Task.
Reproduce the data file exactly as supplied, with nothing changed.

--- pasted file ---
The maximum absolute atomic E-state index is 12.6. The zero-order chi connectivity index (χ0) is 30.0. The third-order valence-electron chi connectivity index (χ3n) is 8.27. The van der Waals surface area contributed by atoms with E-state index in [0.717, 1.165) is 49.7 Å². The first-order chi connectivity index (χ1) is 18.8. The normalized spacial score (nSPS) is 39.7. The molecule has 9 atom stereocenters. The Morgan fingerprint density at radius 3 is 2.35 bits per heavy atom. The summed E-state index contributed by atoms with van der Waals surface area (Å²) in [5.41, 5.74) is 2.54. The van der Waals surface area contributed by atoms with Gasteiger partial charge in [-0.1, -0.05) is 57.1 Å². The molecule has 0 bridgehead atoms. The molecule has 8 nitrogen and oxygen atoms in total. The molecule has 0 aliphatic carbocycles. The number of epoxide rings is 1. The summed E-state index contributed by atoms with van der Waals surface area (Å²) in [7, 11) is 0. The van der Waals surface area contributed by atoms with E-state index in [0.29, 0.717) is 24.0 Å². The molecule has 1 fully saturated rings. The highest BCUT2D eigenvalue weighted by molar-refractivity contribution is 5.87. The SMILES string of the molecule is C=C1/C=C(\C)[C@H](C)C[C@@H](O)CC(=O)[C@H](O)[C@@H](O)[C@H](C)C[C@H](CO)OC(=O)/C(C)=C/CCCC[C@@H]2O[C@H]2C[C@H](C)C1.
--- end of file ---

The maximum absolute atomic E-state index is 12.6. The zero-order chi connectivity index (χ0) is 30.0. The third-order valence-electron chi connectivity index (χ3n) is 8.27. The van der Waals surface area contributed by atoms with E-state index in [0.717, 1.165) is 49.7 Å². The first-order chi connectivity index (χ1) is 18.8. The normalized spacial score (nSPS) is 39.7. The molecule has 9 atom stereocenters. The Morgan fingerprint density at radius 3 is 2.35 bits per heavy atom. The summed E-state index contributed by atoms with van der Waals surface area (Å²) in [5.41, 5.74) is 2.54. The van der Waals surface area contributed by atoms with Gasteiger partial charge in [-0.1, -0.05) is 57.1 Å². The molecule has 0 bridgehead atoms. The molecule has 8 nitrogen and oxygen atoms in total. The molecule has 0 aliphatic carbocycles. The number of epoxide rings is 1. The summed E-state index contributed by atoms with van der Waals surface area (Å²) in [7, 11) is 0. The van der Waals surface area contributed by atoms with E-state index in [0.29, 0.717) is 24.0 Å². The molecule has 1 fully saturated rings. The highest BCUT2D eigenvalue weighted by molar-refractivity contribution is 5.87. The SMILES string of the molecule is C=C1/C=C(\C)[C@H](C)C[C@@H](O)CC(=O)[C@H](O)[C@@H](O)[C@H](C)C[C@H](CO)OC(=O)/C(C)=C/CCCC[C@@H]2O[C@H]2C[C@H](C)C1.